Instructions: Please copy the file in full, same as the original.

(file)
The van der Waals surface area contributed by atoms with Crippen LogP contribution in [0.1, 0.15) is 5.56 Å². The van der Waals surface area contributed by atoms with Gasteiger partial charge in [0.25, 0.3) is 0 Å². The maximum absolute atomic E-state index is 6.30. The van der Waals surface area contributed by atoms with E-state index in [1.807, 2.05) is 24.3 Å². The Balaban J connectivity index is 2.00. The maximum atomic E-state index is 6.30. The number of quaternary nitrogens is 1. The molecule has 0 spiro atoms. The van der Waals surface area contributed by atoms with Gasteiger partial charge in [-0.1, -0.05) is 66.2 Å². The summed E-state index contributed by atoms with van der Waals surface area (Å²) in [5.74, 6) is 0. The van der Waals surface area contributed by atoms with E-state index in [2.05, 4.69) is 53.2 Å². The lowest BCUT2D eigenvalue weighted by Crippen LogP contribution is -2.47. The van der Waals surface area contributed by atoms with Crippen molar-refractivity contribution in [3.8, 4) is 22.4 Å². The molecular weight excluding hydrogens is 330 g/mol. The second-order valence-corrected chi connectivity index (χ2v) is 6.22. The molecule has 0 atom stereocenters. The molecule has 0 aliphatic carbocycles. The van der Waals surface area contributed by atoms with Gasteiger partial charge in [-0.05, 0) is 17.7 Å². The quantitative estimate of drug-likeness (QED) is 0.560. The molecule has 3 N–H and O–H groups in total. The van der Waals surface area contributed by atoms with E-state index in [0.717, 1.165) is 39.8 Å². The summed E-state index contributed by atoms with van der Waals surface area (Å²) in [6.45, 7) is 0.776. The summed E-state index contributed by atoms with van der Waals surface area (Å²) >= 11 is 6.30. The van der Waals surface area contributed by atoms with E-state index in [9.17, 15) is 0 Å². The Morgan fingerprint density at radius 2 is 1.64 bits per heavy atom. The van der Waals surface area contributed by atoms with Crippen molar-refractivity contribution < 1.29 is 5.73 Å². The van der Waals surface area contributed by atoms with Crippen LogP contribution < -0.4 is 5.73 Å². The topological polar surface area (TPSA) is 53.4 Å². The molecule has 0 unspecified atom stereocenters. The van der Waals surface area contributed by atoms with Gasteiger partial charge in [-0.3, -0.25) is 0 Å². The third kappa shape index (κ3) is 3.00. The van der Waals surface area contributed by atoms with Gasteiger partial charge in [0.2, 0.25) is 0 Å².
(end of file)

The van der Waals surface area contributed by atoms with Crippen LogP contribution in [0.1, 0.15) is 5.56 Å². The van der Waals surface area contributed by atoms with Gasteiger partial charge in [0.25, 0.3) is 0 Å². The maximum absolute atomic E-state index is 6.30. The van der Waals surface area contributed by atoms with E-state index in [1.807, 2.05) is 24.3 Å². The Balaban J connectivity index is 2.00. The maximum atomic E-state index is 6.30. The number of quaternary nitrogens is 1. The molecule has 0 spiro atoms. The van der Waals surface area contributed by atoms with Gasteiger partial charge in [-0.1, -0.05) is 66.2 Å². The summed E-state index contributed by atoms with van der Waals surface area (Å²) in [5.74, 6) is 0. The van der Waals surface area contributed by atoms with E-state index in [2.05, 4.69) is 53.2 Å². The lowest BCUT2D eigenvalue weighted by Crippen LogP contribution is -2.47. The van der Waals surface area contributed by atoms with Crippen molar-refractivity contribution in [3.8, 4) is 22.4 Å². The molecular weight excluding hydrogens is 330 g/mol. The second-order valence-corrected chi connectivity index (χ2v) is 6.22. The molecule has 0 atom stereocenters. The molecule has 0 aliphatic carbocycles. The van der Waals surface area contributed by atoms with Gasteiger partial charge in [-0.05, 0) is 17.7 Å². The quantitative estimate of drug-likeness (QED) is 0.560. The molecule has 3 N–H and O–H groups in total. The van der Waals surface area contributed by atoms with E-state index in [0.717, 1.165) is 39.8 Å². The summed E-state index contributed by atoms with van der Waals surface area (Å²) in [6.45, 7) is 0.776. The summed E-state index contributed by atoms with van der Waals surface area (Å²) >= 11 is 6.30. The van der Waals surface area contributed by atoms with E-state index in [9.17, 15) is 0 Å². The Morgan fingerprint density at radius 2 is 1.64 bits per heavy atom. The van der Waals surface area contributed by atoms with Crippen molar-refractivity contribution < 1.29 is 5.73 Å². The van der Waals surface area contributed by atoms with Crippen LogP contribution < -0.4 is 5.73 Å². The topological polar surface area (TPSA) is 53.4 Å². The molecule has 0 unspecified atom stereocenters. The van der Waals surface area contributed by atoms with Gasteiger partial charge in [-0.3, -0.25) is 0 Å². The third kappa shape index (κ3) is 3.00. The van der Waals surface area contributed by atoms with Gasteiger partial charge in [0.2, 0.25) is 0 Å².